I remember being furious with him for screwing up a perfect day in his need to be efficient. The dispatcher said “there is a compressor on west 10 street that you can change”. He immediately said yes and handed me the job sheet. As I lifted the compressor into the back of his truck, I couldn’t help but feel resentment. He approached his truck and we entered the front cab. He immediately asked me “Why didn’t you ask for something else to do?”. I really didn’t have an answer but a million responses swirled around in my head (99% of which would have ended our great relationship. lol). I answered with silence and he just looked at me and replied with his catch phrase whenever I seemed pissed “Chillll ouuuut”. I laughed and off we went..
    I was engaged to be married in March and remember all the plans ahead of me. Saving every penny to entertain my closest friends while maintaining a pretty eventful social life. Things were perfect, the women I loved, friends I enjoyed and a company I knew was going to fulfill all my dreams.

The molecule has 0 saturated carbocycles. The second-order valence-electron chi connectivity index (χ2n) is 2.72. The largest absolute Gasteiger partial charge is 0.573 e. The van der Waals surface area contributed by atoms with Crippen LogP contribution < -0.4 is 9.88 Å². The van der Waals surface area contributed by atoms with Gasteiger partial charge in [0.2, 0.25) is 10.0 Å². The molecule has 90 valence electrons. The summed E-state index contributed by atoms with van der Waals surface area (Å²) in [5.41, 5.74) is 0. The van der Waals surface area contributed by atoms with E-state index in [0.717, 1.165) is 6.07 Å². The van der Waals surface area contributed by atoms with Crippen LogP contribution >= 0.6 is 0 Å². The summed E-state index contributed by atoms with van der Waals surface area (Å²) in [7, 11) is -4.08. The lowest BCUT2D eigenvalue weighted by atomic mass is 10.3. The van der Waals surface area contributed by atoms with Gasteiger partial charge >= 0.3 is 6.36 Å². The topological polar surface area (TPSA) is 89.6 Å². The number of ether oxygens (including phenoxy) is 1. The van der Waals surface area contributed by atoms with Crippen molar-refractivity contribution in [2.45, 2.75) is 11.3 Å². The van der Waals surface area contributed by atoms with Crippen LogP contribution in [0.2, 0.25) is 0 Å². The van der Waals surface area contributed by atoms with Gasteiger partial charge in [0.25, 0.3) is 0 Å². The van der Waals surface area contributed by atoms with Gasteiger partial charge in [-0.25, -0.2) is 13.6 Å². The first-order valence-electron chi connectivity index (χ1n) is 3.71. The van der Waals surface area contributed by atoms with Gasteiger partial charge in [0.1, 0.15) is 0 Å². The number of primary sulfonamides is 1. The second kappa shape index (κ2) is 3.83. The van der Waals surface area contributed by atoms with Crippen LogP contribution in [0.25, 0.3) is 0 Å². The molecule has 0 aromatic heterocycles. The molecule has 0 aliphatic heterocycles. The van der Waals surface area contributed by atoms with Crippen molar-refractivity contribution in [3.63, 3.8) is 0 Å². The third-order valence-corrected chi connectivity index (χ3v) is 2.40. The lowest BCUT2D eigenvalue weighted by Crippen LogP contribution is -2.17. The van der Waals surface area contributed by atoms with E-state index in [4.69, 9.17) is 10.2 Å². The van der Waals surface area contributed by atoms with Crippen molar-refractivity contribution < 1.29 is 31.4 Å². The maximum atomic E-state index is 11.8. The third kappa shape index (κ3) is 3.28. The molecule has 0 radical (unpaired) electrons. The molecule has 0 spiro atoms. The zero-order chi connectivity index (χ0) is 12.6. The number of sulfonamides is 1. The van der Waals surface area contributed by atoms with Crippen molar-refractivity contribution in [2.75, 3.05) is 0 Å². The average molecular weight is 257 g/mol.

We arrived to the job and waited on the stairs of the brownstone. As the customer greeted us around 8AM, she seemed relieved for us be there. We walked through the residence and every step reminded me of how exhausting my day was about to be as I counted the flights. On the roof we lay-ed out the logistical plan as we always did.
    I unloaded the compressor and proceeded throughout the residence making sure not to interfere with their morning. Everyone was busy getting ready for the day and I was eager to get on the roof and out of the way. Do you want some coffee asked the women “NO we are perfect” the lead said as I looked at him again in disgust. A good cup of joe would have been perfect but not for someone who prefers green tea.